From: Joaquín Mª López Muñoz (joaquin_at_[hidden])
Date: 2005-02-17 07:13:45
Hi David, thanks for trying Boost.MultiIndex!
David Gruener ha escrito:
> i just started using the boost::multi_index_container and ran into some
> trouble. I'm using boost version 1.32.
> Well, i tried a slightly modified version of Example 6 ("complex searches
> and foreign keys"). This is the code:
> As one might see, the change i made is that the key get_name() of the
> car_manufacturer now comes from a base class called person.
> However, this code wont compile because the compiler argues that there is no
> '*' operator for car_manufactuerer. I found out that the problem is
> the handling with the so called chained pointers in the mem_fun structs.
> template<typename ChainedPtr>
> Type operator()(const ChainedPtr& x)const // 
> return operator()(*x);
> Type operator()(const Class& x)const // 
> return (x.*PtrToMemberFunction)();
> In the example the compiler calls  for car_manufacturer*, which seems
> right. After that, it can chose (among other methods) between  and 
> (Class = person) with argument type car_manufacturer and choses the better
> matching  with the followed error.
Yes, your analysis of the problem is correct.
> However, maybe things could be done better here. The mem_fun structs
> could be smart enogh to deal with classes derived from template argument
> Class. That means  should be called in the case of operator() with a
> "Class"-derived argument.
> I dont know much about metaprogramming, but the following diff
> for const_mem_fun (as an example) of file mem_fun.hpp seems to work
> with a compiler supporting full template specialisation at class scope.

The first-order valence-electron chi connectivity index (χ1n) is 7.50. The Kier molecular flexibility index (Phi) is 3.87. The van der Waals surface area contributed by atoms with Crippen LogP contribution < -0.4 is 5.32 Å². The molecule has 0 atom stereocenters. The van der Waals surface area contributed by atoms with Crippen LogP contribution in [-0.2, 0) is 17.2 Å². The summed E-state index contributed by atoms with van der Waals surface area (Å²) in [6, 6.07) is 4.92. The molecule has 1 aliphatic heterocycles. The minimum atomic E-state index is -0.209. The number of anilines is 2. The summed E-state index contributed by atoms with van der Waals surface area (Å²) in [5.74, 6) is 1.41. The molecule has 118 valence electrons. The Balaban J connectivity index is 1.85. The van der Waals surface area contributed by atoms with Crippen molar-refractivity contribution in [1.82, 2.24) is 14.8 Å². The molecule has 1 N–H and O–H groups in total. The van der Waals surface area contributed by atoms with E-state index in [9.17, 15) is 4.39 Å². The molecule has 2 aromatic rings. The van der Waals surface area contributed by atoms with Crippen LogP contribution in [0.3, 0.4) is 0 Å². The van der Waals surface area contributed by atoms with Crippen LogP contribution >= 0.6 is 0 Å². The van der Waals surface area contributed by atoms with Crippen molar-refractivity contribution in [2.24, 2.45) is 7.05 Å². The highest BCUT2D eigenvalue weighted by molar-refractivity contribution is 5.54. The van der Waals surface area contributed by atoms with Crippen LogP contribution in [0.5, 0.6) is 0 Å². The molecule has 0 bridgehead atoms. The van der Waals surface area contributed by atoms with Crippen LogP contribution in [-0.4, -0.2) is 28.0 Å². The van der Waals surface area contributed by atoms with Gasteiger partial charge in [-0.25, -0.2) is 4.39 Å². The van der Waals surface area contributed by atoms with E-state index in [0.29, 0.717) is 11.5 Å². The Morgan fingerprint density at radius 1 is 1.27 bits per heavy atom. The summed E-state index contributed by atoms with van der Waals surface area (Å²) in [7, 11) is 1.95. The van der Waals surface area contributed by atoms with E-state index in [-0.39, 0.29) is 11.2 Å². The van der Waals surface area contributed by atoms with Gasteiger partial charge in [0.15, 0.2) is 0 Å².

> Unfortunately gcc up to 3.4 doesn't seem to support this, while icc 8.0
> does. I'm pretty sure there is a better sollution than mine, assumed
> that a "problem" even exists, which is my question to you. :]
> Would some type handling like this make sense?
Yep, it would make sense. I guess it can be probably simplified,
so as to not rely in full template specialisation at class scope.
Anyway, please keep reading.
> If not, whats the best way to use dervied member function
> of a (pointer)member of the container type as key?
This is an infortunate problem with pointers to members as template
arguments. The expression
is not valid even though &Base::get is really an int (Derived::*)const().
However, there's a way out using the alternative
const_mem_fun_explicit. See the attached example. Funny thing is
that const_mem_fun_explicit was never meant to solve this kind of
> If yes, are there similar issues in other extractors like
> member extractor?
member<> has the very same problem, and in this case there's no
alternative member_explicit<>. You can workaround this with a little
more typing than desireable. See the attached code for an example.
I guess I'll have to consider how to best approach the problem. I'm
reluctant to change the extractors as they
are relatively fragile for buggy compilers (MSVC++ 6.0) but will
think it over. Hope the attached workarounds serve your needs
in the meantime.
Joaquín M López Muñoz
Telefónica, Investigación y Desarrollo
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